Conception: Rüdiger Zill, Potsdam
with Rob Boddice, Tampere; Fritz Breithaupt, Bloomington; Josef Früchtl, Amsterdam; Valentin Groebner, Luzern; David Konstan, New York; Glenn Most, Pisa/Chicago; Catherine Newmark, Berlin; Barbara Rosenwein, Chicago; Christian von Scheve, Berlin; Philipp Stoellger, Heidelberg; Christiane Voss, Weimar; Tiffany Watt Smith, London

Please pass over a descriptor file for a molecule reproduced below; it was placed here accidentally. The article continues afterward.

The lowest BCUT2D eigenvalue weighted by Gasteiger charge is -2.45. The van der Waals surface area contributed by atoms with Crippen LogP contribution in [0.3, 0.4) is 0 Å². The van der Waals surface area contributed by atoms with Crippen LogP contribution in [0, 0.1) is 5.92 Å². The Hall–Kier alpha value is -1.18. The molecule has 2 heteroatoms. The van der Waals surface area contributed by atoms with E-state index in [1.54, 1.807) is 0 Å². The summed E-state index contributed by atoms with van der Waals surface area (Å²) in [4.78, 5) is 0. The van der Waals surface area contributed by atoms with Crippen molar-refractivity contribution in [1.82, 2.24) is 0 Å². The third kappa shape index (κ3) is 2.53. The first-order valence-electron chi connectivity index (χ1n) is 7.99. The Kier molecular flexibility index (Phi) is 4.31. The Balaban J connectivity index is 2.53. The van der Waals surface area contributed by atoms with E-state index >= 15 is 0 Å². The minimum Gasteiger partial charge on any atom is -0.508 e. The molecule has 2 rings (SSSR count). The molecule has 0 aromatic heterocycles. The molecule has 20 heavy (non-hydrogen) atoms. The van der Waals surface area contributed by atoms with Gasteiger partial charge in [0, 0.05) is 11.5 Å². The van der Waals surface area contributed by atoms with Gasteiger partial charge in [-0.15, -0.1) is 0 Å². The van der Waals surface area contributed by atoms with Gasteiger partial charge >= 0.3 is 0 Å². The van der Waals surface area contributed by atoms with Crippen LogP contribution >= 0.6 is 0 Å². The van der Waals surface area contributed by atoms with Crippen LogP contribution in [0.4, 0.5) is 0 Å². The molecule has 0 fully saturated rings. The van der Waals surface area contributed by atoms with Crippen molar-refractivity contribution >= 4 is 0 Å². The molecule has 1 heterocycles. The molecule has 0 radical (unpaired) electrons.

Twenty years ago, when we started our series Passions in Cultures, emotions were at best one topic among many for researchers. Today it is ubiquitous in academia, having received increasing amounts of attention in both the sciences and the humanities. What is the current state of research on the theory of emotions? Can we identify key developments, discoveries, and syntheses that have emerged in the last two decades? Are there feelings that have received special attention? Did the methods used for studying the history and theory of emotions change? Has the field borne out the expectation that it is particularly well-suited for – or in need of – interdisciplinary approaches? Are there specific studies considered paradigmatic? Did the kinds of questions raised over the years change? Have recent developments in politics and society influenced the subjects that researchers have chosen to pursue? Are there signs that researchers are becoming exhausted with the subject? Which questions need considering now?